Kenny Stills is yet another sub-4.4 threat who has averaged 15.7 yards per reception in his seven years in the league — Houston quarterbacks had a passer rating of 127.5 when targeting him last season. Then we get into the slot options as Randall Cobb was signed this offseason after he put up 828 yards and a 70.9 receiving grade for the Cowboys last season, the best we've seen from him since 2016.
If Keke Coutee can stay healthy, he has the speed and quickness to work the underneath routes and jet sweep game, as he's averaged 6.6 yards after the catch per reception during his two years in the league. While losing Hopkins creates new challenges for the Texans, a healthy receiving unit will provide challenges of their own for opposing defenses. The Texans have speed and quickness all over the field, and they'll be one of the more difficult on-paper matchups for opposing defenses this season.
Last season, the Texans' tight ends were a complementary piece in the passing game, but the team did a fine job of scheming it up to collect over 70 catches and nine touchdowns during the regular season. Darren Fells used his 6-foot-7 frame to catch a career-high seven touchdowns and generate a 132.2 passer rating when targeted.
Jordan Akins is a solid route-runner and has some wiggle, forcing eight missed tackles on just 36 receptions. Jordan Thomas is also in the mix after a solid 72.5 receiving grade in his rookie season in 2018, though he was limited to just 67 snaps last season.
While it's not the most exciting group of tight ends, all three players bring different skillsets to the table. The Texans can take advantage of the middle of the field with this group of speedy receivers commanding the attention on the outside.
The quest for mediocrity is a crucial one for poor offensive lines, and Houston took a huge step in that direction last season, finishing 20th in our final rankings. Left tackle Laremy Tunsil made an immediate impact after coming over from the Miami Dolphins as the Texans' left tackles had allowed a pressure once every 10 pass-blocking snaps across 2017 and 2018. Tunsil allowed a pressure once every 28 snaps last season and finished with the third-best pass-blocking grade in the league at 88.2, but he also led the league with 20 penalties, including the playoffs. Even with the penalties, Tunsil immediately turned a weakness into a strength at left tackle for the Texans.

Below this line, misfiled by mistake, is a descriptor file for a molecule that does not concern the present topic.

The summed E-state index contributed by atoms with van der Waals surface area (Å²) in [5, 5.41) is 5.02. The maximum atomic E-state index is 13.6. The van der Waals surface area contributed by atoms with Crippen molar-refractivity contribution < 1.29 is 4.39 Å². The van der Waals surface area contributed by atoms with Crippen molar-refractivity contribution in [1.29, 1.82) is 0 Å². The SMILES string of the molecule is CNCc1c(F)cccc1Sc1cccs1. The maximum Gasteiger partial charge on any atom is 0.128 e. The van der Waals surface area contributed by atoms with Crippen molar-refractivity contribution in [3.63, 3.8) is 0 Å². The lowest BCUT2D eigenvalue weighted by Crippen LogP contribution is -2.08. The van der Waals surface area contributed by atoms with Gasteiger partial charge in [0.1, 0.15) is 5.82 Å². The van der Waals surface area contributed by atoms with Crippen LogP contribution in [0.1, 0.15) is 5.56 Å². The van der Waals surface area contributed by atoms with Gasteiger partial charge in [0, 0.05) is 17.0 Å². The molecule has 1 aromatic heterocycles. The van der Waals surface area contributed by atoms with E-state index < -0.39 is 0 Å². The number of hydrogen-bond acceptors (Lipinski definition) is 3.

The rest of the line made strides in pass protection, as all five starters posted pass-blocking grades above 70.0. QB Deshaun Watson holds the ball longer than any quarterback on standard dropbacks and invites plenty of pressure himself, and the Texans had the league's sixth-best pass-blocking grade last season at 79.1 after two years ranking near the bottom. The run blocking was not nearly as good, finishing fifth-worst at 52.2. Left guard Max Scharping and right tackle Tytus Howard finished with near-identical grades — 59.1 for Scharping, 59.4 for Howard — as both rookies struggled in the run game, ranking near the bottom of their respective positions.
Center Nick Martin profiled similarly, with a 79.8 pass-blocking grade that ranked eighth but a run-blocking grade of 58.0 that ranked 25th among centers. Right guard Zach Fulton was even worse in the run game with a 42.5 grade that tied for fourth-worst among guards, but he finished 21st with a pass-blocking grade of 73.9.
Houston returns all five starters from last season, and there is no line with a bigger discrepancy between pass-blocking and run-blocking ability.
Once again, the weight falls on the shoulders of J.J. Watt for the Houston Texans' defensive front.
Last season, D.J. Reader was an impact player inside, but he has departed for Cincinnati in free agency, leaving a hole that is likely to be filled by second-round rookie Ross Blacklock. Blacklock had a dominant run defense grade last season at TCU, and while his pass rush took a step forward, it was still the weaker area of his game. He has high-end athleticism and physical tools but is low on technique and polish at the position; he may take some time to transition to an effective force at the next level.
Watt getting back to his best play would be a huge boost for this team, and in 2019 he threatened to do exactly that before a pectoral injury sidelined him for half of the regular season. Watt's PFF grade over the past two seasons is almost back to where it was before injuries first started to derail a Hall of Fame career. He notched 52 total pressures last season in just eight games and was on pace to lead the NFL with his best pass-rushing grade since the 2015 season. If he picks up in 2020 the way he was playing before that pectoral injury, the Texans will have one of the most dominant defensive linemen in the game.
Whitney Mercilus rediscovering his best play would also go a long way to helping this unit. He has earned PFF grades in the 60s over the past two seasons, 20 full grading points lower than his best seasons of 2015-2016. He had 47 total pressures last season, but it took him 591 pass-rushing snaps to get them, and 33 of those pressures were just hurries. Mercilus has top-tier potential, but he hasn't played to that ability for a while now.